Why is turbulence dissipation $\epsilon$ defined this way?

When deriving the turbulence kinetic energy equation $$k$$ by taking the trace of Reynolds stress transport PDE, this term appears :

$$2\nu \overline{\frac{\partial u'_i}{\partial x_k}\frac{\partial u'_j}{\partial x_k}}$$

Where $$\nu$$ is the kinematic viscosity and $$u'$$ is velocity fluctuations.

This term is turbulence kinetic energy dissipation rate $$\epsilon$$, which represents the rate at which Kolmogorov eddies energy is converted back into the flow’s internal energy.

I understand the physic of energy cascade and turbulence dissipation, but I don't understand how did we relate the above definition to turbulence dissipation?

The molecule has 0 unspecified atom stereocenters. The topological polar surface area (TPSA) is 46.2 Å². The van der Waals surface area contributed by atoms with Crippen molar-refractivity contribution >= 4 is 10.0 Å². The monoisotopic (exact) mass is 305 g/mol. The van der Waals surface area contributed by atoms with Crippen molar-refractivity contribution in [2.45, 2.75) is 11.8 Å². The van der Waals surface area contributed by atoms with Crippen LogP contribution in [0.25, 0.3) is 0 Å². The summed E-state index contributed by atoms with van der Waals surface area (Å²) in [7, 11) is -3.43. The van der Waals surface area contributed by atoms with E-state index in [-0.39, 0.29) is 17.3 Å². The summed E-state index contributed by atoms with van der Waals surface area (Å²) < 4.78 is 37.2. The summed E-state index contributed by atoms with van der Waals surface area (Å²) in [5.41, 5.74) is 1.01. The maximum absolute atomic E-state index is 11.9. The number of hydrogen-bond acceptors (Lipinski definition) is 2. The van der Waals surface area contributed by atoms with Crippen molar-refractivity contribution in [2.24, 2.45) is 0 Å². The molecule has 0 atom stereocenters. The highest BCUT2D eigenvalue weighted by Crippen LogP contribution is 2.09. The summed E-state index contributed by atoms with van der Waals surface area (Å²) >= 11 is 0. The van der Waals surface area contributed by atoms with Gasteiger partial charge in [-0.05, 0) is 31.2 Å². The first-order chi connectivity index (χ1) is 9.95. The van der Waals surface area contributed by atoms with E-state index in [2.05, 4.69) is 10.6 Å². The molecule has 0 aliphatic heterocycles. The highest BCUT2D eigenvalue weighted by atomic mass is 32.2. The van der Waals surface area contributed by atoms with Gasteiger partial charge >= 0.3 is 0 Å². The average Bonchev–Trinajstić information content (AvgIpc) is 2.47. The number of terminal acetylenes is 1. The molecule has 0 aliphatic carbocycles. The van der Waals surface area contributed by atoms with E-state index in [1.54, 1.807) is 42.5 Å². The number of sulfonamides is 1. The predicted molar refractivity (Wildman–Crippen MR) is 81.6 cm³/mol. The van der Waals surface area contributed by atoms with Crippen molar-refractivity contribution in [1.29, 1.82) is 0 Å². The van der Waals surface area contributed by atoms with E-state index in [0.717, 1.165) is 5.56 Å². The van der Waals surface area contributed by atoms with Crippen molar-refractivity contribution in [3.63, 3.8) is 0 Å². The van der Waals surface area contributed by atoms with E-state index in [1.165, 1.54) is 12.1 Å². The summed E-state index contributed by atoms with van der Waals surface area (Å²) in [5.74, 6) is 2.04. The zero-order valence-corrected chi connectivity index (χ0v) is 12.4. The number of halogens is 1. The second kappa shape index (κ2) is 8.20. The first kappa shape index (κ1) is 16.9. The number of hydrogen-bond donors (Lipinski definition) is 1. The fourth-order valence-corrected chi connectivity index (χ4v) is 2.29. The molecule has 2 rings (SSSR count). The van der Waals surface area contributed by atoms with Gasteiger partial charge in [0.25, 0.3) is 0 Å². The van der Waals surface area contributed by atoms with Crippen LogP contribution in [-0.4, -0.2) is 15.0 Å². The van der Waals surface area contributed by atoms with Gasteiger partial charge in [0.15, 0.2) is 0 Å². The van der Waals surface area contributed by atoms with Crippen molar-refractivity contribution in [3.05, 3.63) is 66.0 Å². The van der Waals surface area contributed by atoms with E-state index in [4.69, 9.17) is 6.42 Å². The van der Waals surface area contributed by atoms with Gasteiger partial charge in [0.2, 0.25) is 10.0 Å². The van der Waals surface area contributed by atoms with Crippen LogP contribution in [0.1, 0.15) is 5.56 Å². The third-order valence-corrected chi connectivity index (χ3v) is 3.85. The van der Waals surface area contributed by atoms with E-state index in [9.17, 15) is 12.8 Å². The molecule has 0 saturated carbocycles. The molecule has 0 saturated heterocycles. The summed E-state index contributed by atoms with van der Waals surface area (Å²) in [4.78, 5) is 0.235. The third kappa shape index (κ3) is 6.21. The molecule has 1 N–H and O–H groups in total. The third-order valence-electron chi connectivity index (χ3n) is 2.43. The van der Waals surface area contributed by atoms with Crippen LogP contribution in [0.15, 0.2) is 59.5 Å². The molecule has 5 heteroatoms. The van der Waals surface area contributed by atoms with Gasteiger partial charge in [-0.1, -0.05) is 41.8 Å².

The two factors under the Reynolds-averaging overbar (and inside the Einstein-convention-implied summation over $$k$$) are:
• $$\partial\!u_i/\partial\!x_k$$, the (quotient by dynamic viscosity of the) $$i$$ component of shear force per area on surfaces of a fluid element whose normal is in the $$k$$-direction; and
• $$\partial\!u_j/\partial\!x_k$$, the difference per $$k$$-direction size of the fluid element between the $$j$$ component of velocity on opposite faces of the fluid element with normals in the $$\pm k$$-direction.